Undergraduates present research as part of campus endeavor

Lowell Nash

Hang on for a minute...we're trying to find some more stories you might like.


Email This Story






Beth Veale´, director of interdisciplinary education, and Charles Watson, biology assistant professor, listen to Gamal Frencis, senior in biology, explain his research, at the EURECA Poster Presentations in the Clark Student Center Atrium. Photo by Lauren Roberts

Beth Veale´, director of interdisciplinary education, and Charles Watson, biology assistant professor, listen to Gamal Frencis, senior in biology, explain his research, at the EURECA Poster Presentations in the Clark Student Center Atrium. Photo by Lauren Roberts

A multitude of people trickled through the Clark Student Center Atrium to observe research and creative presentations from undergraduate students and faculty members April 25.

Members of Enhancing Undergraduate Research Endeavors and Creative Activities and other students, who were not directly involved with EURECA, showed their work throughout the day. Undergraduate and graduate students paired themselves with a faculty mentor to forge a partnership collaborating to answer a question, make music or create art.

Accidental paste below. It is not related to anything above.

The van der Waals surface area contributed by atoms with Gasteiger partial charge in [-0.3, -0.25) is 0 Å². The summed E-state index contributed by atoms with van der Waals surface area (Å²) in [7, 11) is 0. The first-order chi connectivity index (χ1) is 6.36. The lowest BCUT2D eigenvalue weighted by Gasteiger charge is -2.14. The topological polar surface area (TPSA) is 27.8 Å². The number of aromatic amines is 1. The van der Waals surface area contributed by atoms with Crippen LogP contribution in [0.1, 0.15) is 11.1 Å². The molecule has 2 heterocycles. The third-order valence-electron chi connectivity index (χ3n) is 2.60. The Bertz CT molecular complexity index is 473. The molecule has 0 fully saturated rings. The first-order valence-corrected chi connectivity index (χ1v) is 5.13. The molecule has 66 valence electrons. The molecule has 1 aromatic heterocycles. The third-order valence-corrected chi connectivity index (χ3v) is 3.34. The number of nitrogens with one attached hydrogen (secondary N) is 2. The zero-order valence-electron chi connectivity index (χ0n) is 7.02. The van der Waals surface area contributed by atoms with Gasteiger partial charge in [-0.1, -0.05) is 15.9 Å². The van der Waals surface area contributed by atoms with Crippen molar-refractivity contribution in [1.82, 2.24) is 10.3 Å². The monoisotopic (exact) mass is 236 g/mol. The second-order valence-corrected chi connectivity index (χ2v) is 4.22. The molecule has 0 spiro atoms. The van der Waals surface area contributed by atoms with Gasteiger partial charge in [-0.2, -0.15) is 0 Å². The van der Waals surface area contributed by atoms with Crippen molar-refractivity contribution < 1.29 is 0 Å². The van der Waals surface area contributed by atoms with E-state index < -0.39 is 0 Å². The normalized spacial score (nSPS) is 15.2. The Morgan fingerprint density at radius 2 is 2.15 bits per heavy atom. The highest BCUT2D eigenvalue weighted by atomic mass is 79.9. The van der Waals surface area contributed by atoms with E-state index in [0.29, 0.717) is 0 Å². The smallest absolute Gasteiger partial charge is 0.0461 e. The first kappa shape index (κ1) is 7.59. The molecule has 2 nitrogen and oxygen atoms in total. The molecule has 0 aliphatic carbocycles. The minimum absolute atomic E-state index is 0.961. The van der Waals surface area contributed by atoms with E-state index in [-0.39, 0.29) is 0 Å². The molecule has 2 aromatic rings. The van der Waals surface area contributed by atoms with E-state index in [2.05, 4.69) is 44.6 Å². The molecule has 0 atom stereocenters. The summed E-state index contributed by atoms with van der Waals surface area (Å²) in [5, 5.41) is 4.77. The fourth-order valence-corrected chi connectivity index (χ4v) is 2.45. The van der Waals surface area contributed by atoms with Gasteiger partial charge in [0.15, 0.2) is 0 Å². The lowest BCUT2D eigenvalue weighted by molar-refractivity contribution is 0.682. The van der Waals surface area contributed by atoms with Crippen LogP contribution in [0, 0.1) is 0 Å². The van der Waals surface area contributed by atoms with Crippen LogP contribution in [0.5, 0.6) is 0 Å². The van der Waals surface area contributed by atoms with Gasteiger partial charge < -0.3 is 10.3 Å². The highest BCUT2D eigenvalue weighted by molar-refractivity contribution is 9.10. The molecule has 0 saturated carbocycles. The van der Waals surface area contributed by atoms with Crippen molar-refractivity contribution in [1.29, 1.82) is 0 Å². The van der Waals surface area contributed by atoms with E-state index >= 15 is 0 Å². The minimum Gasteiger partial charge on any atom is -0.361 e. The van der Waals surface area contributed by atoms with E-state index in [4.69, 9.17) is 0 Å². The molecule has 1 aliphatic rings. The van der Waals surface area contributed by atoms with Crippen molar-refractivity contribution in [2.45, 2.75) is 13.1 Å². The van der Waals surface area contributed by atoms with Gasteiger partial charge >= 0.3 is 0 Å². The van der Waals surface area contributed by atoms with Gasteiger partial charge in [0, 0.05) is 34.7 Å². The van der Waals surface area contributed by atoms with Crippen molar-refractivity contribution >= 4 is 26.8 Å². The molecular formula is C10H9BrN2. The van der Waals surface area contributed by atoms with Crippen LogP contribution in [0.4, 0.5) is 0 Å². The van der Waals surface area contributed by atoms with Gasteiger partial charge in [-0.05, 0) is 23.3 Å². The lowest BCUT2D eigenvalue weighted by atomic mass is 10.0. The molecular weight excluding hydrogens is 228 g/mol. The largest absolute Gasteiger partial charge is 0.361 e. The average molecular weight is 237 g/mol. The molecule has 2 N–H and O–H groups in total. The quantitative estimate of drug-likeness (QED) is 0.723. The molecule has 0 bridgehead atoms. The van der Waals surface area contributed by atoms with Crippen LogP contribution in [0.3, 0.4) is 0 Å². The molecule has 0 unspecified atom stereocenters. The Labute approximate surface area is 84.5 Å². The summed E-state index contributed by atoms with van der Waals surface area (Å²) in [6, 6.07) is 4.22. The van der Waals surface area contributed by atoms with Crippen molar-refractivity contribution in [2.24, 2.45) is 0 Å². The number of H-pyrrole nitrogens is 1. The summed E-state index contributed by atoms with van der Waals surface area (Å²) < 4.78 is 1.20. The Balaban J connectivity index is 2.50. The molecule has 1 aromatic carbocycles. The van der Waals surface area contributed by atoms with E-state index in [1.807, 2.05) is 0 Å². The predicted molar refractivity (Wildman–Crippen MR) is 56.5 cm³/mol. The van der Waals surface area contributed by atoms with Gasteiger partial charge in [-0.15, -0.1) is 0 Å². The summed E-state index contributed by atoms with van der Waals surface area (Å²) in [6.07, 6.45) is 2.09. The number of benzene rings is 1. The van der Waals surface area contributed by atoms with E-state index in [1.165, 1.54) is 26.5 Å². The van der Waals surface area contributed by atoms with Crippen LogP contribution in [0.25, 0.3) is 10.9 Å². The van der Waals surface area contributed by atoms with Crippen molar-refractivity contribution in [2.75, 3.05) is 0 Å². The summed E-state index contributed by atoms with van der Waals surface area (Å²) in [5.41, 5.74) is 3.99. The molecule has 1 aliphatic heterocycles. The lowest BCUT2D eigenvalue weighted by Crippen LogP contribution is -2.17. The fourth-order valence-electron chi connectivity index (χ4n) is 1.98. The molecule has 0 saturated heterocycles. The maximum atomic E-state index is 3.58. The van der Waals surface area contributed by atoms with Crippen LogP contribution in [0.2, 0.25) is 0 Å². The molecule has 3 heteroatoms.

The day began with a variety of oral presentation topics in the CSC Comanche Suite, ranging from student engagement on campus to a compression device for medical imaging.

Students presented projects and displayed poster presentations in the CSC Atrium.

“I have been doing my research on cancer treatment for about two years,” Donnica James, senior in chemistry and biology, said. “I have been interested in lab research for years. I always do better in the labs than in the classes. This process helped me develop independent work ethics, with the outcome strictly being based on the research that I accomplished.”

Graduation does not deter some of the 103 student researchers from continuing their research on these projects to further gain knowledge and experience for graduate school or their career paths.

Gamal Francis, senior in biology, said the four weeks spent on his research on integrating a more efficient way to carry out thermal biology using 3-D printed models was a stepping-stone for his future career plans.

“Me and my mentor Charles Watson will work through the summer to further our knowledge and get this paper published,” Francis said. “This gives me experience and exposure to what I plan on doing in my career. It also adds to my resume.”

The 11 oral presentations and 24 poster presentations ended a week long Celebration of Scholarships. Events began April 22, at the Fain Fine Arts Building lawn with the unveiling of a recycling design campaign for recycling bins in Wichita Falls. Performance art expressions took place April 23, in the CSC Atrium. On April 24, featured faculty and graduate students gave oral and poster presentations and the University Singers performed in the CSC Shawnee Theatre.

Print Friendly, PDF & Email